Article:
Contactless payments (in their various forms) are currently the fastest method of electronic payment. By tapping or waving a contactless card, smartphone, or wearable device over a payment terminal, which – as if by magic – accepts the transaction. But it’s not magic. So, how do they work? Let’s break it down.
- The merchant sets the total purchase amount on the terminal and the customer presents their card.
- The card information is sent to the card-issuing bank. If the information is valid, payment is approved and the second part of the process begins.
- Next, the money is transferred in the opposite direction, from the bank, through the acquirer, and to the merchant’s bank account.
- When the merchant receives payment, the process is complete.
A contactless debit or credit card has a built-in microchip which is capable of emitting radio
waves. The card also has an antenna in the plastic designed to secure the connection with a card
reader. The technology at play here is called near field communication, or NFC for short. To pay for something, the customer holds their contactless card near to the reader, allowing the card’s microchip and the card reader to communicate with one another. The card reader sends the transaction details, the card sends back the payment details, and the merchant’s payment processor handles the payment Smartphones, smartwatches, and other wearable devices capable of contactless payment also use near-field communication (NFC) to send and receive transaction data.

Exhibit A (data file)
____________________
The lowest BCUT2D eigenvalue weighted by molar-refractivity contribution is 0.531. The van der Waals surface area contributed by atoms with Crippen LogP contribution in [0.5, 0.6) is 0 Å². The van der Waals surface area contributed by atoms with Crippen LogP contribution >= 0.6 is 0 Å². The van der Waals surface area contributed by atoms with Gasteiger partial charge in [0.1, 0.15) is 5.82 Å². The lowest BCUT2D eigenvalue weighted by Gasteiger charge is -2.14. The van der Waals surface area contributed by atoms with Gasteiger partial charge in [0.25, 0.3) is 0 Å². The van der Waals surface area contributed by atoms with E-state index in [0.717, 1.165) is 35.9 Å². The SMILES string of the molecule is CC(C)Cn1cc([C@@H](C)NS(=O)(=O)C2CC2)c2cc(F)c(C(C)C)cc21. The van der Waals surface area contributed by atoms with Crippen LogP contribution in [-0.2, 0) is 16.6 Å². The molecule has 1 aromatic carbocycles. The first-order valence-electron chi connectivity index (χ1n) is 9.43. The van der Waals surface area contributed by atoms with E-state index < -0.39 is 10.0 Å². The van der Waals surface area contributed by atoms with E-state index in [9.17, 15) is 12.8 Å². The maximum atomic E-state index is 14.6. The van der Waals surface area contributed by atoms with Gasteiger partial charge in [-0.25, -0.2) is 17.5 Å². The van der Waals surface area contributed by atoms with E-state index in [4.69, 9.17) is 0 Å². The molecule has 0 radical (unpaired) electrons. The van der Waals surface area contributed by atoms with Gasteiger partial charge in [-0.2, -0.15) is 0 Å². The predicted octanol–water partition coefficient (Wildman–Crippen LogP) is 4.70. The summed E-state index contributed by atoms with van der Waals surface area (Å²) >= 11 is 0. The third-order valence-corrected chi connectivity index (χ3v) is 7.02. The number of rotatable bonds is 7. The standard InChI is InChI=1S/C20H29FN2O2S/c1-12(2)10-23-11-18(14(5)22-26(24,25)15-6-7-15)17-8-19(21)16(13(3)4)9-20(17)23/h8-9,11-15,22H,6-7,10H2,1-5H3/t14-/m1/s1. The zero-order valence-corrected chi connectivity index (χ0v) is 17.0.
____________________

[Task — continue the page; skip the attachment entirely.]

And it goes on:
Once the NFC chip is held within close proximity of a reader, it begins a wireless data transfer. These devices usually require biometric authentication (such as fingerprint scan or facial recognition) to authorise the payment – but also an on-screen PIN can be requested for security.
Although not as popular as cards or NFC-equipped devices, QR (quick response) codes are still a viable option for accepting contactless payments. QR codes store hundreds of times more information than traditional vertical barcodes and can be scanned both from screens and printouts.
Most smartphones using the latest software can scan QR codes from directly within the main camera app, meaning there’s no need for third-party apps. Your customer would simply open the camera, point it at the code, and follow the instructions on their device to complete the transaction.